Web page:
• Shortcuts for previewing and setting type
  • Using type as a design element
  • Creating dynamic transitions
  • Creating and using color palettes
  • Working with particles to create depth
  • Adding details with lighting
  • Integrating audio in a project
  • Editing techniques
  • Animating a lower 3rd
  • Animating and styling a map
  • Building a storyboard
Subjects:
Video Motion Graphics
Software:
Motion
Author:
Ian Robinson

Exploring the use of color in motion graphics

Now this video is going to be kind of different, because I am going to play the role of your color therapist. As we go through this animation, I want you to look at each color and really think to yourself, how does this make me feel? Now I know it sounds kind of corny, but they're plenty of professional sports teams out there that paint their locker rooms different colors because it incites different kinds of emotions. So let's go through some of these colors so we can generally talk about how we feel. So this first color, yellow. It's pretty straightforward.

It's kind of like the sun. It's bright, happy, and sunshiny. Sometimes it's so bright it kind of drives people a little batty. But generally it's a good color for the morning and daylight and different things like that. So for me whenever I see orange, most of the time it makes me think of the sunset. And it's a little calming. It's one of the more calm warm colors out there. It's a perfect color if you're not quite sure exactly what level of excitement you want to bring to your projects.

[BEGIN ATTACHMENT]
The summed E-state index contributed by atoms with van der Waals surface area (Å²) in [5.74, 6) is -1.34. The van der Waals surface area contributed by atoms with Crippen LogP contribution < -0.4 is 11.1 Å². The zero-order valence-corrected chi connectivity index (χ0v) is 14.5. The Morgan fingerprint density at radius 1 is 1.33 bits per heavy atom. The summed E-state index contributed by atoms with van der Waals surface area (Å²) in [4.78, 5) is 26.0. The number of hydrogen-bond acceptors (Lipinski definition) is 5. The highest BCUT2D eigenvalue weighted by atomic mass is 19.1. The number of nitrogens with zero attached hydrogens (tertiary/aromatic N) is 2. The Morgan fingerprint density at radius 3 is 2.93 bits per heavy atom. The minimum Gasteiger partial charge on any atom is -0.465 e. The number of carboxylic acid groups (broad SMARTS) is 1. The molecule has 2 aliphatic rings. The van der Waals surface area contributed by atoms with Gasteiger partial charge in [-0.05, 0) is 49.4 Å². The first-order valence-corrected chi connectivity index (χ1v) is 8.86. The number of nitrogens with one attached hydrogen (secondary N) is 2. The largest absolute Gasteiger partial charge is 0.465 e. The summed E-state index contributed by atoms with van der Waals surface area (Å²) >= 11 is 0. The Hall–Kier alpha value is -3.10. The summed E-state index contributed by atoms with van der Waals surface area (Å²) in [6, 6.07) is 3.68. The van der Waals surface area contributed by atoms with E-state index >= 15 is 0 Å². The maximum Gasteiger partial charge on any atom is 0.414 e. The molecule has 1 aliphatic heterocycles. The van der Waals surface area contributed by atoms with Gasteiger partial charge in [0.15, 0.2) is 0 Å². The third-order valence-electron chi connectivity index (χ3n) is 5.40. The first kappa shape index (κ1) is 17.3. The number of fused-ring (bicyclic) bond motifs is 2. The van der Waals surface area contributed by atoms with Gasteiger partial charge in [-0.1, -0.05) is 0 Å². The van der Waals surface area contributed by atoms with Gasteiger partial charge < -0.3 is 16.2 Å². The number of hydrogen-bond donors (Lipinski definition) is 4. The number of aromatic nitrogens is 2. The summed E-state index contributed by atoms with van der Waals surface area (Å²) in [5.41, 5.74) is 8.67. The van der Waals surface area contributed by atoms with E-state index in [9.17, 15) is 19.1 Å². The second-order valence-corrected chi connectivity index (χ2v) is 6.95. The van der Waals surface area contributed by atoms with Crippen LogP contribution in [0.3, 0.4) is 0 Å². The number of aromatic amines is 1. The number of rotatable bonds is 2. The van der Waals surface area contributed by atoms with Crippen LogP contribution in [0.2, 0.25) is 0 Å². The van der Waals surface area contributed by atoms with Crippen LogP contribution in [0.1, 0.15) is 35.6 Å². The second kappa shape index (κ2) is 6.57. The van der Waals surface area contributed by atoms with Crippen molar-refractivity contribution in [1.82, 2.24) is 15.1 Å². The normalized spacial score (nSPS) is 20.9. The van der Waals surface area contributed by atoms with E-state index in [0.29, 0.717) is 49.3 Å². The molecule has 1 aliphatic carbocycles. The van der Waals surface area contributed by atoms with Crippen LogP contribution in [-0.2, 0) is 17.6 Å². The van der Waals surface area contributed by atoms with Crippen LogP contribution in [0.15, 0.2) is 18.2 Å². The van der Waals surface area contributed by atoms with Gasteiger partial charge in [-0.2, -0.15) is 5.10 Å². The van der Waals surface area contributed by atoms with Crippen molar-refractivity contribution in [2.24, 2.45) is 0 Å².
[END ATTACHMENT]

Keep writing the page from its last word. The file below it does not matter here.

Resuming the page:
Like if you went with bright yellow, that's really saying something. And if you went with bright red, well, that just kind of screens aggression. So orange is this really, really interesting color. It's sort of plays the fence in between. Now if we move down the timeline here a little bit, you know we have some different shades of yellow. This really, really bright green. Now honestly with this it's sort of reminds me of the 80s. But really when you look at green, all in all green is supposed to be a very natural color, maybe not this sort of chartreuse.

Once we actually get over towards this teal color here, these colors are more cool obviously. They should make you think of ice and some more isolated type situations. But since the green and that slight bit of yellow is blended in there, it kind of creates this sort of uneasy feeling. So if you keep moving down the timeline here, you notice we'll get into this kind of purple warm color again. But it's kind of deceptive, because it's not really warm and it's not really cool.

It's kind of playing the fence between both, because we have this warm tone over here on the left-hand side. But generally if you want to kind of have a more calm approach to things, you want to be using dark blues and purples and different colors like that, that are generally more soothing. So here's one of my favorites. I went through a phase where I definitely designed a ton of stuff in blue. It is a color that can play both sides of the fence. But all in all, it is a cool tone.

So it should be rather soothing. Now if we go ahead and scroll down here, I actually love taking color out of images and using that as a statement as well. Now I know we still have color over here in the box. But a lot of times if you really want to make things pop out, you can definitely do so by desaturating the image. Now what's interesting is the fact that this is kind of washed out. To me this creates a slight vintage feel even though it may not necessarily be a true vintage look.

Just when things are washed out and faded, it kind of gives things that little tired look. So if you've never taken a color theory course or really thought about the power of color, I implore you to give it another thought, because who knows, maybe one day it'll fill your day with bright happy sunshiny goodness.